Retail and Commercial Leasing
Preparing and examining retail and commercial lease contracts can be challenging, even for experienced business owners. Having a clear understanding of your responsibilities and obligations is crucial to smooth business operation and profitability.
Solutions Law will guide you through the process of examining and preparing a contract that can adapt to business changes and works for you, not against you.
Lease period & options
Your lease period determines how long you will be able to stay in your premises. Negotiating a suitable lease period will depend on many factors. A business that has just started will have a different set of priorities than an established business. Once your lease has expired without the option to extend, your landlord is not obliged to renew it which can severely impact your ability to run your business.
The inclusion of options will allow you to extend your lease at a specified time, for a specific period of time. A ‘two plus two’ option translates to a fixed two year lease with the option of renewing for another two years. Whereas a ‘two by three’ option translates to a fixed two-year lease with an optional second two-year lease and an optional third two-year lease.
Remember, landlords are not required to provide options, but you can always negotiate option/s into the lease.
Lease disclosure statements
The primary function of lease disclosure statements allows both landlord and tenant to note any conditions that may affect either parties decision to enter a lease.
Your solicitor should examine the disclosure statements as they are considered part of the legally binding agreement you are entering. Careful attention is required to make sure all the agreements negotiated are in fact included. Covered will be:
Rent and outgoings
One of your largest ongoing outgoings will be rent. When considered over the total length of the lease, it is understandable why a landlord will want to maximise rent and a tenant will conversely want to minimise rent.
As a tenant you are obliged to continue paying your outgoings regardless of the challenges your business faces.
Any changes in outgoings are to be clearly stated in the lease, including changes in rent and the method used to calculate the new amount.
Other outgoings can include management, operation, cleaning and land taxes. Seek clarity as to when these are expected to be paid.
Your lease outlines the type of business you are permitted to run from the premises. Understanding local council permissions and restrictions is also recommended. Although your focus is likely to be on the immediate future, consider any business changes in the mid to long term. Opportunities that fall outside your immediate business function may present and lease restrictions could stand in the way of new growth activities.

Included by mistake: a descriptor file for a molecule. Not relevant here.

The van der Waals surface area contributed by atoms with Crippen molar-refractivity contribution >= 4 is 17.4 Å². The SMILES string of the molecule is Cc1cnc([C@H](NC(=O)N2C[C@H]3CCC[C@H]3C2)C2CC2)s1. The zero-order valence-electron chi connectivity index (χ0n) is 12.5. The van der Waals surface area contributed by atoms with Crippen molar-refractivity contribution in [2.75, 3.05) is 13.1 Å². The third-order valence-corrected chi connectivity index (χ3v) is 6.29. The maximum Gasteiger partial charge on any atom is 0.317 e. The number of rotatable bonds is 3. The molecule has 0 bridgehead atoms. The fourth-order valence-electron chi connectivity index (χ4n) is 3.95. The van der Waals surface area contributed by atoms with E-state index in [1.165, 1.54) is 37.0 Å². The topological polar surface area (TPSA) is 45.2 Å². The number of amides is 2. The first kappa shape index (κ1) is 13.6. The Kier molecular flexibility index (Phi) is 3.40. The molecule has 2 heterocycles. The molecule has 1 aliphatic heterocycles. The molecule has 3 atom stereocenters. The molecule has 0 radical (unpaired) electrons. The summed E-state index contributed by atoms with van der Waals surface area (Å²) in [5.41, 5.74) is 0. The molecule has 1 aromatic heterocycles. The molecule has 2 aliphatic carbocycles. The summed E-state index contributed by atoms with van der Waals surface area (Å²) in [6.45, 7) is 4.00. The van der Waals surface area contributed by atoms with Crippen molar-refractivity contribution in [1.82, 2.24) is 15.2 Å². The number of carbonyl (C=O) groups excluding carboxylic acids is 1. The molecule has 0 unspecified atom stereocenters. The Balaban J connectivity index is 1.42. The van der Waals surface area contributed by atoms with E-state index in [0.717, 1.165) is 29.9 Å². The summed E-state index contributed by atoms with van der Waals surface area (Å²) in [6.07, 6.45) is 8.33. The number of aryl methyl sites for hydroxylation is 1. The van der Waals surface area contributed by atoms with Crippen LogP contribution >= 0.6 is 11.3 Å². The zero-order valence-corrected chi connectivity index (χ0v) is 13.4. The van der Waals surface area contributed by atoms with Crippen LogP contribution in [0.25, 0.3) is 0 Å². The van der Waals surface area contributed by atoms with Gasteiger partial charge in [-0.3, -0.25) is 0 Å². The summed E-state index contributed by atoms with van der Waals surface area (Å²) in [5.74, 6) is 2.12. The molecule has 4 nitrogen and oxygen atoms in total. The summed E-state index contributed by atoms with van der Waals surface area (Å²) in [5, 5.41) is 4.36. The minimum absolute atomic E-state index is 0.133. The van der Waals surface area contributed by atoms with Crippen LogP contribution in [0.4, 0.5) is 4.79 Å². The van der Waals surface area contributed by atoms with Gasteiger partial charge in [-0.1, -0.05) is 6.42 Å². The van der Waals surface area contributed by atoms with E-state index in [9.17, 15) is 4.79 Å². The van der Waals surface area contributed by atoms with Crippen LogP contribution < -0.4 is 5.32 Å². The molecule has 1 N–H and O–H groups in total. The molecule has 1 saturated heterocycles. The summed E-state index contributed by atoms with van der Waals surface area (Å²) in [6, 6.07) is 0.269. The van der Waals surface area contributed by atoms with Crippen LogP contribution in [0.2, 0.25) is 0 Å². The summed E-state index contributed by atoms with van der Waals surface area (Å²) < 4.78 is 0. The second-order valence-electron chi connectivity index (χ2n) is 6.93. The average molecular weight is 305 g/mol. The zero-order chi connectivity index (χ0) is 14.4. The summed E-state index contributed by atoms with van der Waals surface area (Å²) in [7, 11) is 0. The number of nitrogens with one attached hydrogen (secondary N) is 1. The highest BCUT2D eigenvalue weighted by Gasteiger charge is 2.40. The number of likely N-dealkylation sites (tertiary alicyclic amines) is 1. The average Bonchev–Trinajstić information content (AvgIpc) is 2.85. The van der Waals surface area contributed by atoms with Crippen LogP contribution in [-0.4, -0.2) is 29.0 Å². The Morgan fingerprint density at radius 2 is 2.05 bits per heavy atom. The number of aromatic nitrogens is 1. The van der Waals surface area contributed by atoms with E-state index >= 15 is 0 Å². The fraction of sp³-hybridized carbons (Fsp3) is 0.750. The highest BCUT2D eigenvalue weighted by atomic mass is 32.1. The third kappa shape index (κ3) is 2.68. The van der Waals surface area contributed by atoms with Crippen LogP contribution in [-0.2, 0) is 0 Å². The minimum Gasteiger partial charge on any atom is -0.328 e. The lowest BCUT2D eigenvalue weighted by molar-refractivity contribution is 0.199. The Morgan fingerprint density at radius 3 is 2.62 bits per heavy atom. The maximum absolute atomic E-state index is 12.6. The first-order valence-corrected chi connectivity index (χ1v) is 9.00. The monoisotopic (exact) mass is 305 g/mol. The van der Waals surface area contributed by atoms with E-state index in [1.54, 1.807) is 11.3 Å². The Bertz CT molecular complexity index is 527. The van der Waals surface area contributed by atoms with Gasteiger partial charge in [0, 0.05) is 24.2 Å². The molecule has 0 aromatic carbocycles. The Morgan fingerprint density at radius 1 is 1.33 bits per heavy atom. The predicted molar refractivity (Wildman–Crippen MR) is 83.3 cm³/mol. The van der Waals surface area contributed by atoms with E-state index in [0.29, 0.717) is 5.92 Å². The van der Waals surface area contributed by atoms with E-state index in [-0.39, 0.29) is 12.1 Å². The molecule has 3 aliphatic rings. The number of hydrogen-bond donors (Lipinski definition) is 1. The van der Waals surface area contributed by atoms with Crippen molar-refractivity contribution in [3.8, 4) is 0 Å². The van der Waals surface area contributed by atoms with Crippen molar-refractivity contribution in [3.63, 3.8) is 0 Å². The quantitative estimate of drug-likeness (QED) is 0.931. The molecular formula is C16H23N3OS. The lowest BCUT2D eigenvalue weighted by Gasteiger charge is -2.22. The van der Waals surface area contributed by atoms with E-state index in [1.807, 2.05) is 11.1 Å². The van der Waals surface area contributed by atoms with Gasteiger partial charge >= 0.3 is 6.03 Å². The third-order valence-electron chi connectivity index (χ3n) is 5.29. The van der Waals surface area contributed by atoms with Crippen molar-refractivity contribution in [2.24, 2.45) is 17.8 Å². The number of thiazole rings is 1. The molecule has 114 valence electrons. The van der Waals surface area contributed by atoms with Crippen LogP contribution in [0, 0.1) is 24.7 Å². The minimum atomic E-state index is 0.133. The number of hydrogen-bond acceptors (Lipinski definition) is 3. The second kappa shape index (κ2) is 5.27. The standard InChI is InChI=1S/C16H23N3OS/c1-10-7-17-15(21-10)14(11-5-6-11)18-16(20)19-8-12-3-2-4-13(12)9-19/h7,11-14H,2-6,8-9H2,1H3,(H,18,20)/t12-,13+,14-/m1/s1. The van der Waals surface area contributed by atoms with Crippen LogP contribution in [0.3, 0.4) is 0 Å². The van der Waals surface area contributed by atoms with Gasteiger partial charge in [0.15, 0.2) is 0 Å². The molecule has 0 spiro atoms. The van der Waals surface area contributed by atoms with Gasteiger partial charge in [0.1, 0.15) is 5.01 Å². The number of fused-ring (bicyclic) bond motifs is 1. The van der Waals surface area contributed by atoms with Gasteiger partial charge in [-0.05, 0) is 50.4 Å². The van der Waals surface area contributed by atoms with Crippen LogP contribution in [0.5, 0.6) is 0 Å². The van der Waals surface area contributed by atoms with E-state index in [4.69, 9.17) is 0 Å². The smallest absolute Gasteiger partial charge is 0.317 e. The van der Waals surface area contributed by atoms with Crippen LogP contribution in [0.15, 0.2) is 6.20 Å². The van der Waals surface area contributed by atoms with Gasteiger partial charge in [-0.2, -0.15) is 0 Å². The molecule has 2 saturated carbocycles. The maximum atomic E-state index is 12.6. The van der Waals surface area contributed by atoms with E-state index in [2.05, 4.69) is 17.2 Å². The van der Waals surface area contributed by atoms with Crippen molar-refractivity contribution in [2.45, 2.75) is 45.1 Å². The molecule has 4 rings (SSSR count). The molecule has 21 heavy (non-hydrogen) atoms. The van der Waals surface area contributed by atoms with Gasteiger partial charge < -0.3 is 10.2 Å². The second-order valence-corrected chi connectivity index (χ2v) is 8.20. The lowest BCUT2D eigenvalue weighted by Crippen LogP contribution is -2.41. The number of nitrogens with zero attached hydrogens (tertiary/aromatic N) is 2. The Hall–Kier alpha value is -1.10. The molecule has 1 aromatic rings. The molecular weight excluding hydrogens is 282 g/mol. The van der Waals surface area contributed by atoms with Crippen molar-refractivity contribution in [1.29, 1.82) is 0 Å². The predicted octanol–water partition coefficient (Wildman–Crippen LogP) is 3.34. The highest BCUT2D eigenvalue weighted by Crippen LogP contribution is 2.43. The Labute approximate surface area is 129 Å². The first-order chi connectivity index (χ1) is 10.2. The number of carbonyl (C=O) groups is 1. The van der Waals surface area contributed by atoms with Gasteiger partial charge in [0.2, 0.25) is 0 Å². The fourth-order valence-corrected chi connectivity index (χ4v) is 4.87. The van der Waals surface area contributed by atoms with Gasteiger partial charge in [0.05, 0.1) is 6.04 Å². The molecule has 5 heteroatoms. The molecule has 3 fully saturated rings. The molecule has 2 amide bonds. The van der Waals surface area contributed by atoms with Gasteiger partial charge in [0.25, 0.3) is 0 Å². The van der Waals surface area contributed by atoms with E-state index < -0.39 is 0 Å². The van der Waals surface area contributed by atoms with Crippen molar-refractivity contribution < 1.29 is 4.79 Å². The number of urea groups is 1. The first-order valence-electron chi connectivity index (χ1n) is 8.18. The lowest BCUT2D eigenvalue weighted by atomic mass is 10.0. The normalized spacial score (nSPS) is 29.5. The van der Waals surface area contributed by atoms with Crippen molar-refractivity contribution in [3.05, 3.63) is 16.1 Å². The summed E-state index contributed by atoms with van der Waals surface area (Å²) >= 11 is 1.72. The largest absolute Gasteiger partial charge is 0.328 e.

Researching similar businesses to get a feel for how they have diversified and adapted to changes can provide some handy insights.
Protection under the Retail Leases Act
For a lease to be covered by the Retail Leases Act it must:
Retail leases offer additional safeguards for both landlords and tenants. In contrast commercial leases have more freedom in the lease structure, terms and conditions. Commercial leases can appear to favour landlords and great care should be exercised by tenants during the negotiation phase.
Works, repairs, relocations and demolitions
The lease should specifically state who is responsible for repairs and maintenance. Negotiating fair terms could include the landlord being responsible for major building items while the tenant responsible for inner surfaces like walls, ceilings and floors. Consider a building inspection prior to entering the lease, a small investment may yield savings down the road.
Check for a relocation or demolition clause in the lease and understand your rights if enforced. You could be forced relocate to alternate premises provided in certain conditions. Refurbishment, redevelopment or extension of premises are common reasons.
Copies and registration of lease
Your executed retail and commercial leasing contracts are important and copies should be kept by the landlord and tenant. The contracts outline all terms and conditions agreed to. The landlord or agent acting on behalf of the landlord is required to give a copy to the tenant at the beginning of negotiations.
Both retail and commercial leases can be registered with the NSW Land Registry Services and copies can be obtained if required.
Enquire with Anthony today:
LAWYER - PARTNER ADMITTED 2004
Anthony has a passion for all matters relating to business and commercial law. His approach is direct, practical and focused on achieving commercially favourable results for all his clients.
He often assists landlords and tenants in structuring, examining and negotiating leases and commercial agreements to reduce expenses where possible. Anthony’s experience stretches from simple standalone commercial properties to shopping centres and industrial areas.